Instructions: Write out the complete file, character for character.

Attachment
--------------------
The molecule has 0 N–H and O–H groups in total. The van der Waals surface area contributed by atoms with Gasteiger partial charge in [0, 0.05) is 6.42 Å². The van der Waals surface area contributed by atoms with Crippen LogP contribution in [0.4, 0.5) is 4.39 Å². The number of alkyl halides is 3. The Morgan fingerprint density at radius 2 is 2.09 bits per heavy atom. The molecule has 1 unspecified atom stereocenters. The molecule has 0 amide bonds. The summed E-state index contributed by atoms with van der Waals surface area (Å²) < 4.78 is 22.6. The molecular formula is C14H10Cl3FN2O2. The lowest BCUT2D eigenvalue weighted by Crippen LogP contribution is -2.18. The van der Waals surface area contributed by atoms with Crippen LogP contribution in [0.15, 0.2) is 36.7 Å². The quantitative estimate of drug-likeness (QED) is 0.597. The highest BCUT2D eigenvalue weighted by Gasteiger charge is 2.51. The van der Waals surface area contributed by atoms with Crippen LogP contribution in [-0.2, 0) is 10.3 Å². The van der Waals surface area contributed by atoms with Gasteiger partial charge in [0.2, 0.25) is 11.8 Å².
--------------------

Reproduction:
The molecule has 0 N–H and O–H groups in total. The van der Waals surface area contributed by atoms with Gasteiger partial charge in [0, 0.05) is 6.42 Å². The van der Waals surface area contributed by atoms with Crippen LogP contribution in [0.4, 0.5) is 4.39 Å². The number of alkyl halides is 3. The Morgan fingerprint density at radius 2 is 2.09 bits per heavy atom. The molecule has 1 unspecified atom stereocenters. The molecule has 0 amide bonds. The summed E-state index contributed by atoms with van der Waals surface area (Å²) < 4.78 is 22.6. The molecular formula is C14H10Cl3FN2O2. The lowest BCUT2D eigenvalue weighted by Crippen LogP contribution is -2.18. The van der Waals surface area contributed by atoms with Crippen LogP contribution in [0.15, 0.2) is 36.7 Å². The quantitative estimate of drug-likeness (QED) is 0.597. The highest BCUT2D eigenvalue weighted by Gasteiger charge is 2.51. The van der Waals surface area contributed by atoms with Crippen LogP contribution in [-0.2, 0) is 10.3 Å². The van der Waals surface area contributed by atoms with Gasteiger partial charge in [0.2, 0.25) is 11.8 Å².